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J Neurosci. 1997 Jan 1;17(1):296-307.

Postnatal development of binocular disparity sensitivity in neurons of the primate visual cortex.

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University of Houston College of Optometry, Houston, Texas 77204-6052, USA.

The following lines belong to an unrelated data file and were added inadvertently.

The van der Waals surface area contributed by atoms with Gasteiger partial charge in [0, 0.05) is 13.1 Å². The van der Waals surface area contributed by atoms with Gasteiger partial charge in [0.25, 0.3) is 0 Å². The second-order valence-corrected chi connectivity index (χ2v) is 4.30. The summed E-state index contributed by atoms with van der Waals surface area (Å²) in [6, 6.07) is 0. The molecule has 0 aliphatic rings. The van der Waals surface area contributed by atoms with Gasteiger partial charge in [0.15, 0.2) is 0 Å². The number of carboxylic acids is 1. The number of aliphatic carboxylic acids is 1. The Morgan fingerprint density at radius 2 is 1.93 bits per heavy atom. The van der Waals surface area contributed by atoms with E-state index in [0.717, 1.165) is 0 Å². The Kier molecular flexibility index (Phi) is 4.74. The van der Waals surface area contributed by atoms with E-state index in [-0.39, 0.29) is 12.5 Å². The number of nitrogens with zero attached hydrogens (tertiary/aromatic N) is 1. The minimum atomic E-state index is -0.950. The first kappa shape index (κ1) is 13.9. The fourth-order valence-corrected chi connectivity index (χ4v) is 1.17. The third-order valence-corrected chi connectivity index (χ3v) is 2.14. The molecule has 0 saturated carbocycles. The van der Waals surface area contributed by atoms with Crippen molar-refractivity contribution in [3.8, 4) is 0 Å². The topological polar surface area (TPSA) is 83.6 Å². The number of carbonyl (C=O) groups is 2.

In macaque monkeys, the age at which neurons in the primary visual cortex (V1) become sensitive to interocular image disparities, a prerequisite for stereopsis, is a matter of conjecture. To resolve this fundamental issue in binocular vision development, we measured the responsiveness of individual V1 neurons in anesthetized and paralyzed infant monkeys as a function of the relative, interocular, spatial phase of dichoptic sine-wave gratings. We found that an adult-like proportion of units were sensitive to interocular image disparity as early as the sixth postnatal day, several weeks before the onset age for stereopsis in monkeys. The ocular dominance distributions of cells in infant monkeys were also indistinguishable from those of adults. Thus, at or only a few days after birth, V1 neurons are capable of combining neural signals from the two eyes as in adults and are sensitive to interocular image disparities. However, the monocular spatial-frequency response properties of these disparity-sensitive units were immature, and their overall responsiveness was far lower than that in adults. During the first 4 postnatal weeks, both the spatial frequency response properties and the peak response amplitude rapidly improved, which resulted in a corresponding increase in the absolute sensitivity of individual units to interocular disparity. The results demonstrate that early binocular vision development in monkeys is not constrained by a paucity of disparity-sensitive V1 neurons but, instead, by the relative immaturity of the spatial response properties and the overall unresponsiveness of existing disparity-sensitive neurons.

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